Seth and the Alien God

The origins of Gnosticism are normally discussed in terms of debates within Christianity. However, one richly informative conflict occurred beyond the familiar realm of church history.

One of the great minds of Late Antiquity was the Egyptian-born philosopher Plotinus, the leading figure of Neoplatonism, and a younger contemporary of Origen. Around the year 263, in Rome, Plotinus engaged in a furious debate with some Gnostic thinkers. Although the two sides shared many assumptions and terminology, Plotinus condemned his enemies for what he saw as their gross misunderstanding of Platonic philosophy. Among other complaints, he warned that their radical elitism would lead them into misconduct and immorality. Effectively, he expelled these Gnostics from the mainstream philosophical world of the time, after a long period in which Platonists and Gnostics had coexisted and debated together.

That story is quite well known, but recent work has shed major light on just who these Gnostics were. I am referring to Dylan M. Burns’s excellent recent book Apocalypse of the Alien God: Platonism and the Exile of Sethian Gnosticism (University of Pennsylvania Press, 2014). This ambitious and wide-ranging work identifies Plotinus’s Gnostic foes as Sethians.

The best evidence comes from the philosopher Porphyry, whose Life of Plotinus records that “there were in his [Plotinus’s] time many others, Christians, in particular heretics who had set out from the ancient philosophy, men belonging to the schools of Adelphius and Aculinus . . . who produced revelations of Zoroaster and Zostrianos and Nicotheus and Allogenes and Messos.” Burns notes that these “revelations,” apokalypseis, sound very much like the “Apocalypses,” we know from the Nag Hammadi library,  including works we know as Zostrianos and Allogenes.

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Sethians followed Seth, brother of Cain and Abel. Sethian writings now known include the Gospel of Judas, Apocalypse of Adam, Apocryphon of John, the Trimorphic Protennoia, the Coptic Gospel of the Egyptians, the Three Steles of Seth, and the Zostrianos and Allogenes already mentioned. As the book’s jacket description summarizes Burns’s view of Sethian literature,Blending state-of-the-art Greek metaphysics and ecstatic Jewish mysticism, these texts describe techniques for entering celestial realms, participating in the angelic liturgy, confronting the transcendent God, and even becoming a divine being oneself. They also describe the revelation of an alien God to his elect, a race of ‘foreigners’ under the protection of the patriarch Seth, whose interventions will ultimately culminate in the end of the world.”

Sethian mythology described an Unknown God, who emanated a series of paired spiritual beings or Aeons, all of whom together constitute the Fullness, the Pleroma. Without approval, the Aeon Sophia (Wisdom) then imitates the highest God by emanating a lesser being, who proves to be the flawed Ialdabaoth. This is the Demiurge, the Creator of the material universe, who is identified with the God of the Old Testament. He is served by lesser Rulers or Archons. The story of Fall and ruin culminates with the creation of Adam and Eve. Because of their interest in the Serpent in Eden, some related movements are known as Ophites, followers of the Snake. (The system is also described by the Church Father Irenaeus in Adversus Haereses, 1.30). In some variants of the tradition, Jesus was an incarnation of Seth.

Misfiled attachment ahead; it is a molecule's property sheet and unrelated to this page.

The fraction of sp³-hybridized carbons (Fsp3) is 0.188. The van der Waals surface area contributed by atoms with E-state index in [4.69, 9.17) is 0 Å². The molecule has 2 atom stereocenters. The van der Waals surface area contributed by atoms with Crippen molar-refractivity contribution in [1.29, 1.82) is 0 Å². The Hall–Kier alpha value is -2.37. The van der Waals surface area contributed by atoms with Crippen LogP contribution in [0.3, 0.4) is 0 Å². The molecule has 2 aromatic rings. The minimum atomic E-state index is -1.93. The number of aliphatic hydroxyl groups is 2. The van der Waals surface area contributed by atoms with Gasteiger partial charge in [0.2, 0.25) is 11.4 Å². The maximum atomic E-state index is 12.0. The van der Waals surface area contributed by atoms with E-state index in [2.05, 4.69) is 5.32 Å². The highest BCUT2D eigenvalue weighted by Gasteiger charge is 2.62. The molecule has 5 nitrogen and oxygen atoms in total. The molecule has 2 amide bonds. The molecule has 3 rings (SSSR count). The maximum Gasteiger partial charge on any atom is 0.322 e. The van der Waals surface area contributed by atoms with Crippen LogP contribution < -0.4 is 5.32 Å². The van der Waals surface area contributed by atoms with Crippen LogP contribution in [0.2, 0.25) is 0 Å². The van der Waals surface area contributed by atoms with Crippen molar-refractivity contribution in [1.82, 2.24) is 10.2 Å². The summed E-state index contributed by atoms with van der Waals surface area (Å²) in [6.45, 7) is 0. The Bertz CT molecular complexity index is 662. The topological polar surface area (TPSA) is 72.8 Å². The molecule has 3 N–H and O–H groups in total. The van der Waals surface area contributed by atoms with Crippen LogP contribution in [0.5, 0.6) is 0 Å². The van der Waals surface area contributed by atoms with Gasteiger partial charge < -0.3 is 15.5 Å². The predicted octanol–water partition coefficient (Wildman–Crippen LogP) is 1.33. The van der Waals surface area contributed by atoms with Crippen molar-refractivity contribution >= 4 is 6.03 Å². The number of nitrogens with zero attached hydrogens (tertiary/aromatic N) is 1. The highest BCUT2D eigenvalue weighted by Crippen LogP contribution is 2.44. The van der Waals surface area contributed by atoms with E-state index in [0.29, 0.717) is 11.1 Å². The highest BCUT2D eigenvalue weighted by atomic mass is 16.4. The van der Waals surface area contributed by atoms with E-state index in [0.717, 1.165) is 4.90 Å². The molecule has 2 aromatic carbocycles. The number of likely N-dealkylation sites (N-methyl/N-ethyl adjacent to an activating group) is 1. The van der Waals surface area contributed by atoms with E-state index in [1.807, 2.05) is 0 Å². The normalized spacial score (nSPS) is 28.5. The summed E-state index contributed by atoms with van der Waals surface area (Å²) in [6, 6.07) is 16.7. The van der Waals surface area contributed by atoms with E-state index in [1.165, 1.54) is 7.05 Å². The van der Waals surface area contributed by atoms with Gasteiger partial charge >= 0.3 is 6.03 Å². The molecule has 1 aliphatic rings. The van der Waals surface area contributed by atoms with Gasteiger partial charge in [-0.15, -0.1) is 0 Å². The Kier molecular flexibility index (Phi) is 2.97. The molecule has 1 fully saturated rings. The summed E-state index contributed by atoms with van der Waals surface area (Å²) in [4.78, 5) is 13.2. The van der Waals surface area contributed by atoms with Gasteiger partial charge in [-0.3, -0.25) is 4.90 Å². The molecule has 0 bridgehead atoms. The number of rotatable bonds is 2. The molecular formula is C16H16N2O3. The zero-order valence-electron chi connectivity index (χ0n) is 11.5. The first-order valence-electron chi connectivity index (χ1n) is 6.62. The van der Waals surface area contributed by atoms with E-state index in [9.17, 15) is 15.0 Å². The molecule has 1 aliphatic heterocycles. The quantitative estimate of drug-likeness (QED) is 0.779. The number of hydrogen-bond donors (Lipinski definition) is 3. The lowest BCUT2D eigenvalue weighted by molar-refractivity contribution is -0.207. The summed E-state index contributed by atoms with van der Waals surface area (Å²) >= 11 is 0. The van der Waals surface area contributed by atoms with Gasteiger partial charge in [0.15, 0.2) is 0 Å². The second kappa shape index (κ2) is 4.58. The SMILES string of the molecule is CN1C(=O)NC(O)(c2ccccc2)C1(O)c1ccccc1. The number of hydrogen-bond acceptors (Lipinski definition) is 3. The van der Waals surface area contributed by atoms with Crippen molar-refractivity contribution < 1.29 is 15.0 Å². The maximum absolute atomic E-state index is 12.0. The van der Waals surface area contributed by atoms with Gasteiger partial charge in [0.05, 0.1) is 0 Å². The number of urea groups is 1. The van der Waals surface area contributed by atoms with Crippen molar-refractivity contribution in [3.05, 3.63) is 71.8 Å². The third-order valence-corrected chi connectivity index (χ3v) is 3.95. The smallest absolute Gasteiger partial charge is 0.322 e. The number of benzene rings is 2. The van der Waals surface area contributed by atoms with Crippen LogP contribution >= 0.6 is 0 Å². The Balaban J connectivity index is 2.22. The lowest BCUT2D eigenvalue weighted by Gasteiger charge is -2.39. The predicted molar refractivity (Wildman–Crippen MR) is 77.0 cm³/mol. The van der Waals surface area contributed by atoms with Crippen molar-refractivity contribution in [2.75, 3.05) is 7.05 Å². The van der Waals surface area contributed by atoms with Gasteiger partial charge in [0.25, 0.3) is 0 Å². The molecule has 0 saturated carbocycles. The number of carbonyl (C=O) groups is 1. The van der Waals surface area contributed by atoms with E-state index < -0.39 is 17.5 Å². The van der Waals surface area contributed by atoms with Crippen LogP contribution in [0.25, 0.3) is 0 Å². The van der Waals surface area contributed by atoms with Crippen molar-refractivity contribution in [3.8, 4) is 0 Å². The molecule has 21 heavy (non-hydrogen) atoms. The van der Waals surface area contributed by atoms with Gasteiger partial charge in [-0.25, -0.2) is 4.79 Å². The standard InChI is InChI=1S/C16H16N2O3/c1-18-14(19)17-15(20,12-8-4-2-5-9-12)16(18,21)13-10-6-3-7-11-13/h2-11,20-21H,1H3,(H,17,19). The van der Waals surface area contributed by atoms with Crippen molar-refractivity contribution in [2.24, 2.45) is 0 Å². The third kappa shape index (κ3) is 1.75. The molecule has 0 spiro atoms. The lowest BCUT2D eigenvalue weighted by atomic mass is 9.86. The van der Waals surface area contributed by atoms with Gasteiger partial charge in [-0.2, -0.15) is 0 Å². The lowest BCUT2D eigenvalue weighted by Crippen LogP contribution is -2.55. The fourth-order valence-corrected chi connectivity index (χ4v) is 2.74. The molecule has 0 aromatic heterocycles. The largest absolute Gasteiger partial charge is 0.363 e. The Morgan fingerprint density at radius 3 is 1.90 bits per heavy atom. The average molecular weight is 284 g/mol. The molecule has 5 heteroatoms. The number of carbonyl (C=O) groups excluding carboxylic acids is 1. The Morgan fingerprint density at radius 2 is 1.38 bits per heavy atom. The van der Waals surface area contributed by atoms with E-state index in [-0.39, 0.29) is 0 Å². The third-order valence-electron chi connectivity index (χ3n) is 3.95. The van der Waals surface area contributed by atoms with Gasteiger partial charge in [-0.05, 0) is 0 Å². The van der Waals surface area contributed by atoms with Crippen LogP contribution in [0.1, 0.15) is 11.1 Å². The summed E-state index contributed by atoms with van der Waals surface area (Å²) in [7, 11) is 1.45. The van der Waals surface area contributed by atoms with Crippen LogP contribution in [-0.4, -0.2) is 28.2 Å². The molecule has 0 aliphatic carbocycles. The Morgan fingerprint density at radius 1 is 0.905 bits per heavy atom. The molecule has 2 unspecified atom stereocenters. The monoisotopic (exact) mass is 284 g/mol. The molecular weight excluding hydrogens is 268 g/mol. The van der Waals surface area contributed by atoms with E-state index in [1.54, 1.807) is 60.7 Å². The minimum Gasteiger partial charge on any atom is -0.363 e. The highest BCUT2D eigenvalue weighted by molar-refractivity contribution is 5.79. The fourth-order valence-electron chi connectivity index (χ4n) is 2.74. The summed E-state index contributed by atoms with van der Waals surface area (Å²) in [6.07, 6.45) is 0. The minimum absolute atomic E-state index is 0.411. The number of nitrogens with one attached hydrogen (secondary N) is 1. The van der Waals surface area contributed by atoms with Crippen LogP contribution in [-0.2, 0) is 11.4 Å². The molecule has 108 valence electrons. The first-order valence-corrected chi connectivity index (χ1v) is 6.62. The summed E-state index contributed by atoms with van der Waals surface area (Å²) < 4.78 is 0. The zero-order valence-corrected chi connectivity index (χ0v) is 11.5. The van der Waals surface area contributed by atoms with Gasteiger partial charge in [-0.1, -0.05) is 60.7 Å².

Far from being pagan, as some scholars once imagined, Sethians definitely belonged on the Jewish-Christian continuum. “This Sethian literature emerged along the fault lines between Judaism and Christianity, drew on traditions known to scholars from the Dead Sea Scrolls and Enochic texts, and ultimately catalyzed the rivalry of Platonism with Christianity.” Several such works were “deeply conversant with advanced Platonic metaphysics” (3) while others were more firmly rooted in a Judaeo-Christian tradition.

Burns neatly summarizes his argument in his Chapter Seven, “Between Judaism, Christianity and Neoplatonism” (pp 140-59), which tries to locate Sethian origins. Although he dismisses “the old red herring of pre-Christian Gnosticism,” Burns sees strong analogies between Sethian practices and beliefs and those of sectarian Judaism. These linkages are apparent in the Dead Sea Scrolls and the Hekhalot or “Palace” literature, accounts of ascents into heavenly palaces. (The Hekhalot literature has been characterized as “Jewish Gnosticism,” although its works are not easy to date). Meanwhile, the Dead Sea Scrolls often refer to angels, heaven and “knowledge,” ideas very familiar from later Gnosticism. Underlying both genres we find the legacy of Enoch, that pioneer voyager in the heavenly realms, whose books tell us so much about the various ranks of angels. Some scholars have also traced affinities between Enochic literature, especially 2 Enoch, and Sethian works like Zostrianos.

He also draws extensive analogies with  the Mesopotamian Christian and Gnostic material I have been discussing recently. I will describe these in my next post.

Among many acute observations, Burns draws one telling conclusion: “Despite the insistence of our modern sense of Judaism and Christianity, the ancient world birthed movements that do not fit scholars’ categories of these terms but rather fall between and beyond them, without necessarily belonging to contemporary Greco-Roman culture either.”

 

On a trivia point, I was amused to see Sethian mythology revived in the recent film of Noah, which distinguishes between the noble race of Seth and the evil descendants of Cain. Not that Noah was the single worst film of modern times. Not while we have Exodus.

 

 

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